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How To Prevent Foodborne Illnesses

May 10, 2024
How To Prevent Foodborne Illnesses
How To Prevent Foodborne Illnesses

There are more than 48 million illnesses resulting from foodborne causes each year, according to estimates from the Centers for Disease Control and Prevention (CDC). That means there are likely close to that many instances of someone not following proper precautions when it comes to preventing foodborne illnesses.

So, how do we reduce these numbers? By each of us doing our part when it comes to improving food safety knowledge, starting with foodservice professionals. Let’s go over some common ways to prevent foodborne illnesses.

Cook Food to Temperature

Not cooking food to proper temperature is a good way for foodborne bacteria to stay alive and wreak havoc upon ingestion. The general rules of thumb to follow are to cook poultry to 165°F, ground meats to 155°F and fish to 145°F. Your establishment should have food thermometers on hand to double-check these temperatures, as even the best chef can be off the mark when making assumptions about temps.

Hold Food at Proper Temp

In addition to cooking food at proper temperature, you want to keep hot foods hot and cold food colds. Hot foods must be kept at a temperature of 140°F or higher while cold foods must be kept at a temperature of 40°F or lower. This is why many restaurants have warmers for food that is cooked and waiting to be picked up, while cold foods are typically stored in the refrigerator.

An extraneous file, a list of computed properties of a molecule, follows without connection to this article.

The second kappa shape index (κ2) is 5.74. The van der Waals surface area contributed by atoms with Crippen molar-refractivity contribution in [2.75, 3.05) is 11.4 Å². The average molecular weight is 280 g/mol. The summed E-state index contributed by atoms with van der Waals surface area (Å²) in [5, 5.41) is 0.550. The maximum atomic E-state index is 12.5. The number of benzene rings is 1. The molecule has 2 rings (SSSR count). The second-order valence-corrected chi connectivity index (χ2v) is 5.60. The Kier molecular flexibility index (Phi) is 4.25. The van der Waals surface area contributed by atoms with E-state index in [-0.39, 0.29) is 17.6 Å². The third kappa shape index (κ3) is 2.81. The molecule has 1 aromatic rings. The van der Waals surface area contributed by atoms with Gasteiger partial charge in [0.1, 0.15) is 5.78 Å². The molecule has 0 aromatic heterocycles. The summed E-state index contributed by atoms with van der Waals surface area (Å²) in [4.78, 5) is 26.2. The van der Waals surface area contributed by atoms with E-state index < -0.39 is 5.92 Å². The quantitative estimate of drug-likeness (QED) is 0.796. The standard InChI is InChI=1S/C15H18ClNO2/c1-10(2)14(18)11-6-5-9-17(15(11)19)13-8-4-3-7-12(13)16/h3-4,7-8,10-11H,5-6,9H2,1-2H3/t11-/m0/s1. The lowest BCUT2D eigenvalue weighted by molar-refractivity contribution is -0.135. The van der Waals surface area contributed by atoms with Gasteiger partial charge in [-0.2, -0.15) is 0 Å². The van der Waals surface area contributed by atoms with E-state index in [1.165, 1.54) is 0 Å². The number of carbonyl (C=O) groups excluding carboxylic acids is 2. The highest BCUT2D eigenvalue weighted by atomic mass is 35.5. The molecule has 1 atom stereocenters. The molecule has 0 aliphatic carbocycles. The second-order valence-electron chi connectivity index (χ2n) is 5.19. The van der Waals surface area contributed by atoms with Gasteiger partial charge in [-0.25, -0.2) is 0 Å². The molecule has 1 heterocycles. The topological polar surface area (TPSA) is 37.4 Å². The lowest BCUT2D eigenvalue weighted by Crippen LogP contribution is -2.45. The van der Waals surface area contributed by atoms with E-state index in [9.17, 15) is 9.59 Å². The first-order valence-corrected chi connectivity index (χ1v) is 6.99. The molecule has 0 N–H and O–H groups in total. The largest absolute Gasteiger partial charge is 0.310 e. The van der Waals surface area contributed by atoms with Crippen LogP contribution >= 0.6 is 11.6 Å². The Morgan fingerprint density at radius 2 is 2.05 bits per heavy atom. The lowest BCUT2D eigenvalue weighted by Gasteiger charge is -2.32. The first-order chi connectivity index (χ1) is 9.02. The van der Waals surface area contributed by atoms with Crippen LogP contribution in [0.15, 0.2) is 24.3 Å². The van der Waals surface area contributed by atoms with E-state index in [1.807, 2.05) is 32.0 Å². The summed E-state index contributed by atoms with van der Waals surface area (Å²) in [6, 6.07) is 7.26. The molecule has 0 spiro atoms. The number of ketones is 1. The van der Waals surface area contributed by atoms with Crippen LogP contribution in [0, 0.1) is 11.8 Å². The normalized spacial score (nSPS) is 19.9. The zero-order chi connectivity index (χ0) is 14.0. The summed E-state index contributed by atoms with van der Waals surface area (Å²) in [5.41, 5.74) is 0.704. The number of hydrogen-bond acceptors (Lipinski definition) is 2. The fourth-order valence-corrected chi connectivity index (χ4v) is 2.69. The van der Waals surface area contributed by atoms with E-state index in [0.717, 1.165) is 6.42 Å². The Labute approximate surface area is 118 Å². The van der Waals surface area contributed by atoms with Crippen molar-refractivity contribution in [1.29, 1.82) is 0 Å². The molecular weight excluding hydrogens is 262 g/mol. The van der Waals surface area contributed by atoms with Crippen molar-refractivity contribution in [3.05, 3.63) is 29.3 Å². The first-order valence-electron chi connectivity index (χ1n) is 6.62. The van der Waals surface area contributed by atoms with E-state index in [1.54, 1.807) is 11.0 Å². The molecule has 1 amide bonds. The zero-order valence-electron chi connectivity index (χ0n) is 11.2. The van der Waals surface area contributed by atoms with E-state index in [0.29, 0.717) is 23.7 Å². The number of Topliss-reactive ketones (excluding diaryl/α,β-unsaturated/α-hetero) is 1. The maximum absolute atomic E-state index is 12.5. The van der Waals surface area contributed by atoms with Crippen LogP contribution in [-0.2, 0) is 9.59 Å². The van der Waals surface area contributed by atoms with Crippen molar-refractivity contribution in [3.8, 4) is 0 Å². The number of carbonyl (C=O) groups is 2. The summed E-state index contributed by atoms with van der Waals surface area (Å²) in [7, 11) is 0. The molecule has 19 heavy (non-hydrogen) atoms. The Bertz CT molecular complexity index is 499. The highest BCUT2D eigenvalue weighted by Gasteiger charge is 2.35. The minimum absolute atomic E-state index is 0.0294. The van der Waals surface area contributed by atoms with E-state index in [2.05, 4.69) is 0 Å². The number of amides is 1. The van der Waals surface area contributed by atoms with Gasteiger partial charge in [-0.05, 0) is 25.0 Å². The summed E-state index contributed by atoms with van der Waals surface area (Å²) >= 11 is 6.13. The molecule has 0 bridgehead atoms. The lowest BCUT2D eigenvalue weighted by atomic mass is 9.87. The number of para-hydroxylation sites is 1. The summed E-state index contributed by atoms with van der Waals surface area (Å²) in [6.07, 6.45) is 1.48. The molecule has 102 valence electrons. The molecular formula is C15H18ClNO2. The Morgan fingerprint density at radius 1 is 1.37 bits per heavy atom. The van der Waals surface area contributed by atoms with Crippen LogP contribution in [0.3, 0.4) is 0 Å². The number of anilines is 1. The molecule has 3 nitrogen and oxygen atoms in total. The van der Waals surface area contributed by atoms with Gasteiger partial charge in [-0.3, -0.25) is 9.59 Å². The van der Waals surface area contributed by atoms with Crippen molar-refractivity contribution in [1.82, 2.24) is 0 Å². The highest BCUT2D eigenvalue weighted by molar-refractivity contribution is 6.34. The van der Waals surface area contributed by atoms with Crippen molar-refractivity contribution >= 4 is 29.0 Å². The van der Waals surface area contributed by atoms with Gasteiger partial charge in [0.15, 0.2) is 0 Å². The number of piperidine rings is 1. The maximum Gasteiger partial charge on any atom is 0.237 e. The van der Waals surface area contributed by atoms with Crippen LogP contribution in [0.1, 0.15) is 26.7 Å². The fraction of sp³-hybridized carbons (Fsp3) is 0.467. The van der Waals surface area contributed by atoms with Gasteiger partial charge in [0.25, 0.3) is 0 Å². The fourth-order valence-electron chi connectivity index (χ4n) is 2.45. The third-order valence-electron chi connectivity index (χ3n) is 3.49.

Avoid Cross Contamination

Raw and cooked ingredients must be separated throughout the food handling process. Store raw and cooked ingredients separately, using different equipment and cleaning areas and waiting to combine them until the dish is being cooked.

Clean and Sanitize Equipment

Take all the right steps to clean tools, equipment, utensils and rags that have been exposed to food and potential bacteria. Clean all of these regularly, preferably each time they are used. Also use soap, water and sanitizing spray and ask an established team member or manager about safety protocols to follow, if you haven’t already been trained.

Maintain Personal Hygiene

Finally, two of the biggest ways to prevent foodborne illnesses are to wash your hands regularly and avoid working while sick. Your employer likely has a sick policy and wouldn’t want you exposing food and co-workers to disease. Washing hands is also one of the most effective ways to prevent foodborne illnesses, so be sure to wash thoroughly and often while on the job.

These are just a few ways to prevent foodborne illnesses. If we can all adopt better food safety and food handling techniques, we’ll all be better off for it. To learn more, consider signing up for our food handlers course today.

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